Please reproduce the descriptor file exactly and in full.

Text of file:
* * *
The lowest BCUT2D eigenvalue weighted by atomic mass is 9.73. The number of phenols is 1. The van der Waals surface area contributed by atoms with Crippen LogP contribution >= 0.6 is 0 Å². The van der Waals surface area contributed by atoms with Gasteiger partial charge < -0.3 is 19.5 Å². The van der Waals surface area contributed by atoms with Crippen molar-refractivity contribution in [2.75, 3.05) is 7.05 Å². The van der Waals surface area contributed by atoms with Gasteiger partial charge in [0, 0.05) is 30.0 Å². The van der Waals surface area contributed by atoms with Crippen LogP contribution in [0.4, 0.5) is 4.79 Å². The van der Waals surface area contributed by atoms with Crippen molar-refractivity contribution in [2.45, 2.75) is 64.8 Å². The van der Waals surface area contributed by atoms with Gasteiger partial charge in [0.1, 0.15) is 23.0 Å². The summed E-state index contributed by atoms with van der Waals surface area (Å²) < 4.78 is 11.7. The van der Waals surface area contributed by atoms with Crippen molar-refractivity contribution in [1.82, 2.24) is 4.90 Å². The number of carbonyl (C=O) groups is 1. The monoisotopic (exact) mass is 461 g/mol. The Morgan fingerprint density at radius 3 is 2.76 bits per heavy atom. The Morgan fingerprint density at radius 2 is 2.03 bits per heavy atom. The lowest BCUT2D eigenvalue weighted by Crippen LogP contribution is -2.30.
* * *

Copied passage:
The lowest BCUT2D eigenvalue weighted by atomic mass is 9.73. The number of phenols is 1. The van der Waals surface area contributed by atoms with Crippen LogP contribution >= 0.6 is 0 Å². The van der Waals surface area contributed by atoms with Gasteiger partial charge < -0.3 is 19.5 Å². The van der Waals surface area contributed by atoms with Crippen molar-refractivity contribution in [2.75, 3.05) is 7.05 Å². The van der Waals surface area contributed by atoms with Gasteiger partial charge in [0, 0.05) is 30.0 Å². The van der Waals surface area contributed by atoms with Crippen LogP contribution in [0.4, 0.5) is 4.79 Å². The van der Waals surface area contributed by atoms with Crippen molar-refractivity contribution in [2.45, 2.75) is 64.8 Å². The van der Waals surface area contributed by atoms with Gasteiger partial charge in [0.1, 0.15) is 23.0 Å². The summed E-state index contributed by atoms with van der Waals surface area (Å²) < 4.78 is 11.7. The van der Waals surface area contributed by atoms with Crippen molar-refractivity contribution in [1.82, 2.24) is 4.90 Å². The number of carbonyl (C=O) groups is 1. The monoisotopic (exact) mass is 461 g/mol. The Morgan fingerprint density at radius 3 is 2.76 bits per heavy atom. The Morgan fingerprint density at radius 2 is 2.03 bits per heavy atom. The lowest BCUT2D eigenvalue weighted by Crippen LogP contribution is -2.30.